- Slides: 16
OCEAN BOTTOM FEATURES
OCEAN BOTTOM FEATURES
TOPOGRAPHIC FEATURES u Continental margins: * Shelf up to 300 km wide; 150 -200 m deep * Slope 20 - 100 km wide; 200 to 2000 m deep (Often furrowed by canyons); Slopes 1 in 40. * Rise up to 300 km wide; 2000 to 5000 m deep (Slopes 1 in 700 to 1 in 1000) * Trench 600 to 11, 000 m deep
TOPOGRAPHIC FEATURES u There are 26 trenches in the world ocean: · 3 in the Atlantic Ocean · 1 in the Indian Ocean · 22 in the Pacific Ocean u Deep sea basins about 5000 m deep u Abyssal Plains are extremely flat, sediment-filled u Abyssal Hills rise from the plains up to 1000 m u Mid-ocean ridge: Interconnected mountain system up to 400 km wide Rises to 3000 - 1000 m u Central rift valley 20 - 50 km wide cuts 1000 - 3000 m deep into the ridge system
OCEAN BOTTOM FEATURES u Seamounts & Trenches are found adjacent & parallel to continents & island chains.
u Depths of major trenches u The deepest exceed 18, 000 feet. is the Marianas Trench, 35, 810 ft.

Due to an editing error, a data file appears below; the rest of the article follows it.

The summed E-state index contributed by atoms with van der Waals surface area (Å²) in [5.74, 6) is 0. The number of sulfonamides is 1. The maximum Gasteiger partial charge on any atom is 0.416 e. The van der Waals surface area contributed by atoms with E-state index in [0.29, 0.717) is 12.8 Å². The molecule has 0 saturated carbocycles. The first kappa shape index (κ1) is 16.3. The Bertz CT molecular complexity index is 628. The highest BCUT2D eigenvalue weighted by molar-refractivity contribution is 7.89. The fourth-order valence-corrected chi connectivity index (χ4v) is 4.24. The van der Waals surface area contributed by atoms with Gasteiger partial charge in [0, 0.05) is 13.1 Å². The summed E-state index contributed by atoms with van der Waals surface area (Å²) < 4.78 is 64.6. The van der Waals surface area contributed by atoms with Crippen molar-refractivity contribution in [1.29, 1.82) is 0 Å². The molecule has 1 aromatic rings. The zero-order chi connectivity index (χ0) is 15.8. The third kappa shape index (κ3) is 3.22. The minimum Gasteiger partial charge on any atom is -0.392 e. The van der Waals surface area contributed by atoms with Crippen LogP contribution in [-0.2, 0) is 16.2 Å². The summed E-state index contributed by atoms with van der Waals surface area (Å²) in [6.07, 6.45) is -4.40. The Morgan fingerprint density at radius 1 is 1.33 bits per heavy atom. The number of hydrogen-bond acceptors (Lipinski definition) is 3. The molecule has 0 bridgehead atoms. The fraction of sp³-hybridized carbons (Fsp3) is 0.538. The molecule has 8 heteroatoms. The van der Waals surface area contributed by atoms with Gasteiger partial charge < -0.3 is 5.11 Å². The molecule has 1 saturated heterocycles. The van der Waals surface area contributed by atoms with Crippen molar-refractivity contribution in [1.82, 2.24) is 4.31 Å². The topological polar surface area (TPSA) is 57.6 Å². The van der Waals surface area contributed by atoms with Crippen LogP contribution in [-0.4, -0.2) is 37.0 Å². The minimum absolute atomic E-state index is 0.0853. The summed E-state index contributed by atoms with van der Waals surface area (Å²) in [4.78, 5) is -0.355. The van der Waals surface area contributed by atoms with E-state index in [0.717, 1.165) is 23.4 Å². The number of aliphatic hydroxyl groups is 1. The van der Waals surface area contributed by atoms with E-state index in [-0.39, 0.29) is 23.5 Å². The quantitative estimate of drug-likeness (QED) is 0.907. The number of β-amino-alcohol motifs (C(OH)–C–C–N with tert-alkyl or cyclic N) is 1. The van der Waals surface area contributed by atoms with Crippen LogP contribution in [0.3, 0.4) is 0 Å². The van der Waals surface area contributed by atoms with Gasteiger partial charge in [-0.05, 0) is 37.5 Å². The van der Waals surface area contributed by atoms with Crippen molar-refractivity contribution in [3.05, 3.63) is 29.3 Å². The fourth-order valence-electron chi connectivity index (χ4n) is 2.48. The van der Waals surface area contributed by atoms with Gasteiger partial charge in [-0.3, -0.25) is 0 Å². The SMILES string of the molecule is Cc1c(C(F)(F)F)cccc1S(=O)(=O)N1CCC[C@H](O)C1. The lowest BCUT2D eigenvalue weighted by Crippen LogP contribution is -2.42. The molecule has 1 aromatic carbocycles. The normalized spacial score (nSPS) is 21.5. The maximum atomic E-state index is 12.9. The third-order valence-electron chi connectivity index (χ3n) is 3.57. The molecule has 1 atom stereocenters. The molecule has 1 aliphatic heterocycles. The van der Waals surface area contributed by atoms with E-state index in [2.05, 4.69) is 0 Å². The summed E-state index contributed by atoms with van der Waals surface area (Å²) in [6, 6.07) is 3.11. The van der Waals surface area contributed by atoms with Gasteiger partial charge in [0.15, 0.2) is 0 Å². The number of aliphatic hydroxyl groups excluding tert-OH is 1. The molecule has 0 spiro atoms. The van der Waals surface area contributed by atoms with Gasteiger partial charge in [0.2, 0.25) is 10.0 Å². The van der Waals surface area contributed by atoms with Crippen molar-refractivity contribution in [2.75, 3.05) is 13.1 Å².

u The continental slope gradually rises from the abyssal plains & climbs as much as 45 deg as it approaches land. u In some areas the slope is interrupted by broad wedges of sediment deposits called a continental rise.
u The continental shelf, the region from the coastline to the edge of the continental slope, covers about 8 % of the global seafloor area. u Average width is 40 miles.
u Seamounts are isolated mountains rising from 3, 000 to 10, 000 feet above the surrounding seabed.
u A beach is an expanse of sand or pebbles along a seashore, that is washed by the tide & waves. u Three zones: Offshore, foreshore and back shore.
u Summer time residents of each zone usually include surfers, waders, & sun bathers. u The offshore zone has incoming waves that feel bottom and curl over as breakers or surf.
u Foreshore zone is regularly exposed to high & low tides. u On the landward edge of the foreshore is the beach scarp, usually a rise of several feet caused by the eroding action of stronger waves.
u The Backshore zone extends from the water line to the inland area where the sea does not influence vegetation. u The principal feature of the backshore is the berm that marks the ordinary limit of a high tide.
u Most beach sand consists of light-colored quartz and feldspar sand grains, the result of weathering and erosion of rocks such as granite.
u Some beach sand comes directly from shoreline erosion, but much is created by the action of rivers flowing to the sea.
u Tropical beaches often consist entirely of shell and coral fragments. u Beaches in areas of volcanic activity can be black, its sand created by erosion of volcanic rock.